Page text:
The Difference Between Cross-frame and Cross-site Scripting


There’s a lot of confusion around Cross-frame Scripting.

I’ve seen a number of online resources that describe it as just another type of Cross-site scripting, which only makes sense if you also misunderstand Cross-site scripting.

A significant part of the misunderstanding comes from authoritative sources being unclear at best—if not outright incorrect—in how they explain the issue:

This is a noble pass, but three things are wrong with this opening: a) you shouldn’t use the term you’re defining as part of its definition, b) we brought in XSS when it was unnecessary (and confusing) to do so, and c) at the end of these two sentences we still don’t know what XFS is.


Let’s be more plain and direct in our language:

  1. Cross-site Scripting can best be thought of as “Forced JavaScript Execution”. The attacker either stores or reflects malicious JavaScript on a vulnerable website, which is then executed by the victim.

  2. Cross-frame Scripting is best conceptualized as “Data Leakage Through Frame Embed”. It’s a browser bug that allows an attacker to embed a victim’s site in their own, within a frame, and then spy on what’s done on the victim site (like logging in).

Notice how different these are. One is basically arbitrary code execution, while the other is data leakage through what’s far more similar to a phishing attack.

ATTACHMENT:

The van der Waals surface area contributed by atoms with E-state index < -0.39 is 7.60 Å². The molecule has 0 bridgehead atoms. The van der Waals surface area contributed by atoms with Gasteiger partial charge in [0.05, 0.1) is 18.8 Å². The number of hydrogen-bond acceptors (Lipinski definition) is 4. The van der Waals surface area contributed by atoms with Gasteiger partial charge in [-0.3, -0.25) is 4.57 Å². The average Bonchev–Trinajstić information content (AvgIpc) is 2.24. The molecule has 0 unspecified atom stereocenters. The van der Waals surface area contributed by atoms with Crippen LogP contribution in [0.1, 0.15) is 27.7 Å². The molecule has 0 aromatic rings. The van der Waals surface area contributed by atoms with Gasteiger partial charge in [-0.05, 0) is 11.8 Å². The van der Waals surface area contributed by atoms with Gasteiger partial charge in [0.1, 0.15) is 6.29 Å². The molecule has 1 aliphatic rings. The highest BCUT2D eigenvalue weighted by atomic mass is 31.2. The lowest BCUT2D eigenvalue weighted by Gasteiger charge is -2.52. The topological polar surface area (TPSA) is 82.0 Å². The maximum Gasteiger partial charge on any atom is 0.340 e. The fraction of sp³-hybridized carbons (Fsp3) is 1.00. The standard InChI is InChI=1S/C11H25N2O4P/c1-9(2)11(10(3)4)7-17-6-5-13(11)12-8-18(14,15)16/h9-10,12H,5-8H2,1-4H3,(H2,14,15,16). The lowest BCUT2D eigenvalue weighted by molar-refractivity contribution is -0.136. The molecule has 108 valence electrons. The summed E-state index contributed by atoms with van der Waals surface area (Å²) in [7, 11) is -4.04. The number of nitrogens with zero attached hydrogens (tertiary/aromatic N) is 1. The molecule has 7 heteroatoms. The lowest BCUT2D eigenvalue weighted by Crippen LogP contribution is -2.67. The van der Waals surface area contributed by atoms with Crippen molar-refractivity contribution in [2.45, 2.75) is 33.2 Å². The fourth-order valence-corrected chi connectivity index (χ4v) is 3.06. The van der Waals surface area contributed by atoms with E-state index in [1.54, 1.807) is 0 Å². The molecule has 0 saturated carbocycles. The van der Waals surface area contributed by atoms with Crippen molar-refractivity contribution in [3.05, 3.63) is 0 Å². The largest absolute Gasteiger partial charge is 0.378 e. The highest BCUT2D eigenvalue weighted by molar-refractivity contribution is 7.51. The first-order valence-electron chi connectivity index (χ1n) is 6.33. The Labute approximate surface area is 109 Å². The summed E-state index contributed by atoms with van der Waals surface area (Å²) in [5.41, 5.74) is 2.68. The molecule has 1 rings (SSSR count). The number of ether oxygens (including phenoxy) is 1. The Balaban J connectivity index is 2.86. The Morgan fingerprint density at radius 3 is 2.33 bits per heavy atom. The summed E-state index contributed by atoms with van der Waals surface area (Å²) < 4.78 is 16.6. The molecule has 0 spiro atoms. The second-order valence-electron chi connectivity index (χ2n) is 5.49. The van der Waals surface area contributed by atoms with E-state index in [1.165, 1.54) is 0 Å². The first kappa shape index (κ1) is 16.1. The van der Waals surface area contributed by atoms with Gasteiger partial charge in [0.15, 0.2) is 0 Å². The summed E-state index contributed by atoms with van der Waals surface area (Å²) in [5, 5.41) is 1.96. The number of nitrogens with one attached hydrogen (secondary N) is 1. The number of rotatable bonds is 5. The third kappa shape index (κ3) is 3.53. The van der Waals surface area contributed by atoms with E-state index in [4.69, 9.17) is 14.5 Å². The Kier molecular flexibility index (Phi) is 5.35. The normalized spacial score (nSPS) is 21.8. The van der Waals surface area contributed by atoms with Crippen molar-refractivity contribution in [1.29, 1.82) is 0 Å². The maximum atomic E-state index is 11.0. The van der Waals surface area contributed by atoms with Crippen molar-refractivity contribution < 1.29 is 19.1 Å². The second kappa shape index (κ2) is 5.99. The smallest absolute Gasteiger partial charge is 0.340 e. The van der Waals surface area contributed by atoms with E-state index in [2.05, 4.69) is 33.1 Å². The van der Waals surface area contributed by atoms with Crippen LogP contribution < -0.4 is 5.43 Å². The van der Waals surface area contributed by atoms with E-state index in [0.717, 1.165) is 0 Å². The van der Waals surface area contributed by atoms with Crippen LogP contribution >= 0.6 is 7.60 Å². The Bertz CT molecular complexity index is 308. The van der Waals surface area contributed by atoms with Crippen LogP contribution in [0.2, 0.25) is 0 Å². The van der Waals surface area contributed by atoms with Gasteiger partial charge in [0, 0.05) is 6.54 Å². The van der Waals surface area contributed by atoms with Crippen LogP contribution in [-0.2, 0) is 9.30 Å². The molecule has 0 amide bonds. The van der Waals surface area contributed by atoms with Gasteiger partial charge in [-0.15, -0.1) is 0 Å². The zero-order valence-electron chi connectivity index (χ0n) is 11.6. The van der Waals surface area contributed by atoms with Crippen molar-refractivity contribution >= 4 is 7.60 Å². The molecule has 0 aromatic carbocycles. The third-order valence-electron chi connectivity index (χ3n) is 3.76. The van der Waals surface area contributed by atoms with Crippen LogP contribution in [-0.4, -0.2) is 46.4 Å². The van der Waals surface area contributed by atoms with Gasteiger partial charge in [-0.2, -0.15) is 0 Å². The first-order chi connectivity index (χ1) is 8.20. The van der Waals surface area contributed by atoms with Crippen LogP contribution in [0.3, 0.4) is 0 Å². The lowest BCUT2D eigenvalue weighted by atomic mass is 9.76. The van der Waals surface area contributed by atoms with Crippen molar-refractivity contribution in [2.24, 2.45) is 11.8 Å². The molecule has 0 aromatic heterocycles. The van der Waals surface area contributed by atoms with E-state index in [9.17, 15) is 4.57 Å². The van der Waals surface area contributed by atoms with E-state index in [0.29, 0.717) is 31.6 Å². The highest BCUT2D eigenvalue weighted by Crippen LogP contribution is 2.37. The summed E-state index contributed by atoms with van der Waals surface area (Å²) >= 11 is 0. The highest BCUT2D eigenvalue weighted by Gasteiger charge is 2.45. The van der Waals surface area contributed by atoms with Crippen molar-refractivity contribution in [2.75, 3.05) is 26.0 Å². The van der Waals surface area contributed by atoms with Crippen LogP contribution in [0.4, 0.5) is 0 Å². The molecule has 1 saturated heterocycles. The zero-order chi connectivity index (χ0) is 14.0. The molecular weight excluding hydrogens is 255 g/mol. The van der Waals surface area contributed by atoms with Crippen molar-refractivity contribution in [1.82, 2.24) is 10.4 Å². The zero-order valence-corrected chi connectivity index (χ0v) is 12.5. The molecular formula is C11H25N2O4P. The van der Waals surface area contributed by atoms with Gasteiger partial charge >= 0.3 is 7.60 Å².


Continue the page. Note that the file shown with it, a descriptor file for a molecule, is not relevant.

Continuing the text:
Another way to see how distinct they are is to consider the defenses. With XSS the solution is input validation and output sanitization. With XFS the common advice is frame-busting and hoping your users aren’t using broken browsers to visit malicious websites. Big difference.


  1. XSS is about forced code execution due to a vulnerability on your website

  2. XFS is about phishing-style data leakage via someone embedding your site into a malicious page through an iFrame


  1. There’s obviously DOM-based XSS as well, but I left it out for brevity/clarity.

  2. As a leader on multiple OWASP projects I know OWASP is not infallible. It’s often a best-effort type of thing, and people should be encouraged to try to help out when they can. But sometimes the best thing to say about a topic is nothing, as bad information is often much worse than no information at all.

  3. I’ll be submitting some recommended changes to the article in question.

  4. It’s not just the OWASP site that has this problem with explaining XFS; it’s most sites.

  5. Securestate’s article on XFS.

  6. This blog also appeared on

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